Quickie Helium Wheelchair
Tell us what your wheelchair looks like:
White rigid frame with orange accents, quick release self propelled wheels and carbotecture forks and caster wheels. High back rest that can be removed to make the wheelchair easier to transport. Removable seat cushion, folding footplate and retractable handles that can easily be pushed by a carer.
Where did you get this wheelchair:
Gifted - A lovely man living with MND passed his beloved chair onto me once his needs progressed.
This wheelchair is really comfortable?
This wheelchair is easy to take apart?
This wheelchair is easy to transport?
This wheelchair is great off road?
What would you rate this wheelchair:
In 2015 I was kindly gifted a Quickie Helium by a lovely gentleman, who sadly could no longer use this wheelchair due to his everchanging needs. Luckily the wheelchair was only half an inch bigger than my other wheelchair, so it was the perfect fit! It came with a low back rest, white frame, Jay Lite seat cushion and two sets of wheels, which were the standard 18 spoke Proton Wheels and the electronic E-Motion Wheels. I was thrilled about having a rigid wheelchair that allowed me to change the wheels depending on my symptoms and activity. I was particularly pleased about finally having a set of E-Motion wheels as I had heard so many positive things. As someone who can only self-propel a very short distance, meaning I typically depended on a carer to push me; I couldn’t believe how easy these wheels were to use. (I have completed a separate review on the E-Motion wheels as I have so much to say about them).
Unfortunately, in 2016 my spine suddenly began slipping out of place, meaning I could no longer sit in this wheelchair without being in extreme pain as the low back rest and seat cushion no longer provided me with enough support. Therefore, I raised the money to adapt this wheelchair.
The Quickie Helium has a very sleek design and a rigid frame. Modern Carbotecture and hydroforming makes it very strong, sturdy and a lot lighter than other rigid wheelchairs. Without any wheels on the frame is relatively easy to lift/transport, but obviously the overall weight depends on your choice of wheels. This wheelchair does not fold, so I have to remove both the wheels and back rest in order to fit the frame in my car. I opted for a back rest that can easily be removed as the frame surrounding the back rest on this wheelchair folds down. This means once you remove the back rest and pull the lever situated under the seat, the frame tips forward and lies on top of the seat cushion. I then lower the push handles to make the overall size of the wheelchair a lot smaller. Obviously if you have the space in your car it would be a lot easier to leave the frame as one piece, but it really isn’t difficult to do the above steps to make the wheelchair smaller. However, due to my needs I have to have someone to do this for me.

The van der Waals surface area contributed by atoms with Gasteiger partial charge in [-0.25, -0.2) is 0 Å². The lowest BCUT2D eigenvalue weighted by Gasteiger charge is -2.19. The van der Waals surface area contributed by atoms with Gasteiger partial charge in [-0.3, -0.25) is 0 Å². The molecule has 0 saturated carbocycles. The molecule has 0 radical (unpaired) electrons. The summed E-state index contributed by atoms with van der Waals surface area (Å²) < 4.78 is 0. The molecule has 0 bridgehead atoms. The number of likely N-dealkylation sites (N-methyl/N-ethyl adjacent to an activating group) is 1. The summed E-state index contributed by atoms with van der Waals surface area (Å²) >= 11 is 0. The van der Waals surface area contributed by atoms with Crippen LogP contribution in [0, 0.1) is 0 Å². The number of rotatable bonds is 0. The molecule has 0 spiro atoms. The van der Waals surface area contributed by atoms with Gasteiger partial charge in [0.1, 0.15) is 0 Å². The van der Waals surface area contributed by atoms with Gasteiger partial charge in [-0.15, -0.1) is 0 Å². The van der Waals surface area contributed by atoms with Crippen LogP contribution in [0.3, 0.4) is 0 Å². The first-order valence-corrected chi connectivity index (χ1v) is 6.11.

When modifying this wheelchair, I was given lots of options in terms of seat cushion, back rest, footplate, side supports etc., which is something that was very important to me as I needed a frame that perfectly fits my body whilst also meeting my needs. I opted for a Matrix, Flo-Tech Lite seat cushion and a J3 back rest, which goes up to my shoulders and around my side/rib cage. This is because once my spine slips out of place I slouch forward, so this backrest holds me in an upright position. It is also very comfortable and supportive when going over an uneven surface/off road. The height of the J3 backrest cannot be altered, but the angle can easily be tweaked. The handlebars are adjustable in height and position, which is something that has proven to be extremely handy. I often tuck the handle bars away when self-propelling and transporting the wheelchair. My main carer really likes the fact she can raise the handlebars up as it makes the wheelchair a lot easier to push. I can also hang my backpack onto the handlebars and it doesn’t get in the way when someone is pushing me.
I currently have the Carbotecture Forks attached to my front caster wheels, however I am waiting to swap them to Frogs Legs. These suspension forks provide me with a lot more comfort as they absorb some of the vibrations and shocks that naturally occur when sitting in a wheelchair. They are definitely worth the investment if you are someone who struggles with pain when going over uneven surfaces/off road. In addition to the 18 spoke Spinergy Wheels and E-Motion Wheels, I also bought the 24” Quickie Mountain Bike Wheels to use when walking my dog off road. I also have two anti-tip bars attached to my wheelchair to increase stability and lower my chances of tipping over backwards. As mentioned above, the frame is white with orange accents. However, the Quickie Helium has lots of different colour options, allowing you to personalise your wheelchair.
I would recommend this wheelchair to anyone who needs the support a rigid frame offers and has the ability or assistance to safely transport it. I personally think this wheelchair is not great on uneven surfaces, which is why I have opted to change my caster forks and wheels to ‘Frogs Legs’ and have purchased a set of off roading wheels to use when needed. On the other hand, this wheelchair is fantastic for people who have a disability/medical condition that can fluctuate in symptoms, because you can easily change the backrest angle, footplate height/angle and much more with an allen key. These small adjustments make a really big difference, so I would recommend keeping an allen key with your wheelchair at all times as you never know when you may need to adjust something! This particular frame supports many different back rests, seat cushions and foot plates, so it is worth exploring the options to ensure the wheelchair meets your needs.
Disability or Medical Condition: Ehlers-Danlos Syndrome
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